I just received Scot McKnight’s book, Praying with the Church, in the mail yesterday. Scot writes simply and with great clarity, so I finished it over the course of the day. I would highly recommend this for anyone who is considering fixed-hour prayer. McKnight gives a helpful biblical foundation for this practice, and suggests that Jesus himself was a practitioner. The book seems to have been written for a fairly conservative evangelical audience, given the time spent explaining the reasons that this kind of prayer isn’t “vain repetition,” but it is a profitable read for persons of all theological stripes.
The most helpful part for me was McKnight’s approach to the large variety of prayer books and recommendations for where and how to begin this practice. All of this is cast alongside his and his wife’s experience working out the practices of fixed-hour prayer in their own lives.As I said before, this book is written with great simplicity and clarity, so it is laudably approachable by anyone. If you want to tap into this ancient practice and begin a journey into a life of prayer, this book is a terrific place to start.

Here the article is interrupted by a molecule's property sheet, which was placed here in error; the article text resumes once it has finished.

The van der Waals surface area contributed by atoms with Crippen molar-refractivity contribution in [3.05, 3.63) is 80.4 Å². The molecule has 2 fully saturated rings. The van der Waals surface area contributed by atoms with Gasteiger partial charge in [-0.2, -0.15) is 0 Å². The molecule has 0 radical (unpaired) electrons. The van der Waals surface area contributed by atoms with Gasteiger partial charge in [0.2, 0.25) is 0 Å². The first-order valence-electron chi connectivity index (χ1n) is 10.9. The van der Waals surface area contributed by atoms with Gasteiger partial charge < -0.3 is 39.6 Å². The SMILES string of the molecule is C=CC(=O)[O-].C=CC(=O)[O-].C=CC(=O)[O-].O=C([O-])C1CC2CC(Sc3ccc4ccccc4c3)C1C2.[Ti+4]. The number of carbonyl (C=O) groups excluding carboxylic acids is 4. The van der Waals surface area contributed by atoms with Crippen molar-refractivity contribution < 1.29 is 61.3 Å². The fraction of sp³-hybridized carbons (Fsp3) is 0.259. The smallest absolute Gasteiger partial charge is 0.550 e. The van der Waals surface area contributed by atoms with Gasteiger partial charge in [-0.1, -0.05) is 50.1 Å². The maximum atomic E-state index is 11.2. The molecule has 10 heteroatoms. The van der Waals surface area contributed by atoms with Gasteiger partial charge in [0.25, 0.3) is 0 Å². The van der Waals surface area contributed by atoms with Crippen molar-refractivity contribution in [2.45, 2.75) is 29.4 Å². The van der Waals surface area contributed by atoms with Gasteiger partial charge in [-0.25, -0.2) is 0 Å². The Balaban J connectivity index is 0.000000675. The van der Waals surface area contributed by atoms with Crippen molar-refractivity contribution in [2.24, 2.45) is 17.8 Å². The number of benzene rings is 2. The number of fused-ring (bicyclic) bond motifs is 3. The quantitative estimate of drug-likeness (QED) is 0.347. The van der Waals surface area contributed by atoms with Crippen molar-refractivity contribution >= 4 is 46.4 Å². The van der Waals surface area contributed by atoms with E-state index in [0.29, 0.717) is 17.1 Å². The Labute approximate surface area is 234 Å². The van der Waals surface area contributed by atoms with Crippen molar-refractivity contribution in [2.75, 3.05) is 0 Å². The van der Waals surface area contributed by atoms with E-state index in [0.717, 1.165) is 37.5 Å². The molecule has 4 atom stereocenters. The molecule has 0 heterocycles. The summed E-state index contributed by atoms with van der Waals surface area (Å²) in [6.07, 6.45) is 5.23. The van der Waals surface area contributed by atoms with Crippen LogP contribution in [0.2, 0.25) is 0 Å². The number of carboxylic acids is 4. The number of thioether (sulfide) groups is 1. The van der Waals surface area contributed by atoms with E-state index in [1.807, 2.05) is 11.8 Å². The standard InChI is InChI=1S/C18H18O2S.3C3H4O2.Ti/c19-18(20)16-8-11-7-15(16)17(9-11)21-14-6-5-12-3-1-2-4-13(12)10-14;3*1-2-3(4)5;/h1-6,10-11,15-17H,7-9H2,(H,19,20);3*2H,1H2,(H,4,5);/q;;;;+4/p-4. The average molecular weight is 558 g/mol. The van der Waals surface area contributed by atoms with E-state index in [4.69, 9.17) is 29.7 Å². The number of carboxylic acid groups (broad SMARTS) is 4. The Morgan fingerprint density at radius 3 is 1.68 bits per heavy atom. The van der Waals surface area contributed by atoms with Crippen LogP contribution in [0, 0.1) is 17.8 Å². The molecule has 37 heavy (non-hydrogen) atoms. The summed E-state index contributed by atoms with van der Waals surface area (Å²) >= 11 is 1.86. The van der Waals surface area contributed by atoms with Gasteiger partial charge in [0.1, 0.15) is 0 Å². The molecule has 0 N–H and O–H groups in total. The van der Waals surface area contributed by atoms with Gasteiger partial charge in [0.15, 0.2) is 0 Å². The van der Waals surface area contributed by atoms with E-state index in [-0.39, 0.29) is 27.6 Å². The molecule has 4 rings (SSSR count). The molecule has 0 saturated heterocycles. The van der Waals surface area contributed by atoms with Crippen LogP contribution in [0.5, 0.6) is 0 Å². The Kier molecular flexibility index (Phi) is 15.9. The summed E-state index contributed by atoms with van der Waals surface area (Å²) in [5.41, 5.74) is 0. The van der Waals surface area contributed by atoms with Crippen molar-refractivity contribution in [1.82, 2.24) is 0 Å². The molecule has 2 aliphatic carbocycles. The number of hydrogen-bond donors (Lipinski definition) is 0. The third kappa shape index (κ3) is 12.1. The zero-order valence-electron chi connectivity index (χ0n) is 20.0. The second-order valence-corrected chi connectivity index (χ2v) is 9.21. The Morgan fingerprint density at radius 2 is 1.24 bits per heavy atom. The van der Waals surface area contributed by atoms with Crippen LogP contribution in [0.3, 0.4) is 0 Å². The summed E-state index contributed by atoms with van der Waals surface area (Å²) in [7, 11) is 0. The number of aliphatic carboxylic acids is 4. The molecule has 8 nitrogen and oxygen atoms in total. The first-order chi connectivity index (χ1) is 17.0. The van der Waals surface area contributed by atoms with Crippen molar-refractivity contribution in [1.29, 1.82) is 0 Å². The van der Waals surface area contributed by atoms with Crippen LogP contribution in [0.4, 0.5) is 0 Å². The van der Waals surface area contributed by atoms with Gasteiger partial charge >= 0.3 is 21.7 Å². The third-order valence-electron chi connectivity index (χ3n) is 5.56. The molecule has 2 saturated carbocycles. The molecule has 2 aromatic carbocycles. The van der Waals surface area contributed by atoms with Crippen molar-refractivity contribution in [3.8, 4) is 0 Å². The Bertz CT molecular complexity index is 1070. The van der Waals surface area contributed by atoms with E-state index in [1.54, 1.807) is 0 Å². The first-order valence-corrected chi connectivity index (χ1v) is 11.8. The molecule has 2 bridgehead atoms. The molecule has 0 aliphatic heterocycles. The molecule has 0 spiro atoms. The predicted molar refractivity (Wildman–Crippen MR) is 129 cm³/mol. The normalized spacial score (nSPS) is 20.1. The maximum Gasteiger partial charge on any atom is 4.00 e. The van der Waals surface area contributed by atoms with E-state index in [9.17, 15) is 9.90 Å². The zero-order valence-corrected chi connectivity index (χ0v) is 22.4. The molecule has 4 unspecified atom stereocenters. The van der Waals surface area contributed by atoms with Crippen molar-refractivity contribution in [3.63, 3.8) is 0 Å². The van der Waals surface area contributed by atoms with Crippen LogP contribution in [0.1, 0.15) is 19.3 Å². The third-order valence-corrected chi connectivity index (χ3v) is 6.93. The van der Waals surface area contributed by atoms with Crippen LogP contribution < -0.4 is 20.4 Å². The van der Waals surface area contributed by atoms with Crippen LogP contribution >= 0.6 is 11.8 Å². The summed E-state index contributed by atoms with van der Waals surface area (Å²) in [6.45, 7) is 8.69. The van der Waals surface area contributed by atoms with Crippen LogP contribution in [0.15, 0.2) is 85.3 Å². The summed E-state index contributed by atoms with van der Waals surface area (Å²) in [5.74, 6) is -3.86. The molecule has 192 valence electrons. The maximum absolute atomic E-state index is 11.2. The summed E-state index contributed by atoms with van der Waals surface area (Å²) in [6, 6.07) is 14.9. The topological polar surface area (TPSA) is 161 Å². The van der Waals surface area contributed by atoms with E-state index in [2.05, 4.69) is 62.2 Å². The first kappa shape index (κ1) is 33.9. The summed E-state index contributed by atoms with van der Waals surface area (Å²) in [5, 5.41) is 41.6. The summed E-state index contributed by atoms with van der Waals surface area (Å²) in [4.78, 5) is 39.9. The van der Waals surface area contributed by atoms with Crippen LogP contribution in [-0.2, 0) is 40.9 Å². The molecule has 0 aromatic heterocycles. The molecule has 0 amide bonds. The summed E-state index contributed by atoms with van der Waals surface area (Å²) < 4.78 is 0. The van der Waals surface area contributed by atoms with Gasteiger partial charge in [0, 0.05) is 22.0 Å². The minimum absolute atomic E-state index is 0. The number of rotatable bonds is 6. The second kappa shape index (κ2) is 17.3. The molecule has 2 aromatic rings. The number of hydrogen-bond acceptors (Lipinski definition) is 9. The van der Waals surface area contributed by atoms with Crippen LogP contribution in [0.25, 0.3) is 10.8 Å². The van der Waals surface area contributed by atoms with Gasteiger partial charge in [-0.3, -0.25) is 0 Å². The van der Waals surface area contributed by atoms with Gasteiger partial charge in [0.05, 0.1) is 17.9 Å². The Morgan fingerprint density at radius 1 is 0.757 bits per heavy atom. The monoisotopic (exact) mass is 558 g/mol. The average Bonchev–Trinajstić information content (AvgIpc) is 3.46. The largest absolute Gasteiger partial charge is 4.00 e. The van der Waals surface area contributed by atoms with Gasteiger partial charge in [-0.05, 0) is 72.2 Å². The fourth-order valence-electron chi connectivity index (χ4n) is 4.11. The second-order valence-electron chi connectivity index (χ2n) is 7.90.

While I read, I kept thinking and dreaming about instituting these practices in a local Church. What if a large church staff gathered each morning and evening anchoring their lives in common prayer? What if a downtown United Methodist Church offered the morning office for the faithful few who would attend? How could pastors encourage one another in fixed-hour prayer rhythms? Would a bi-yearly retreat where the entire office was prayed communally make a difference? What would district conferences look like if they were determined by prayer rhythms instead of the clock? Could our business meetings come to a halt when the time for prayer rolled around?
Anyone else out there read this or practice fixed-hour prayer? How can you see this implemented in the life of your church?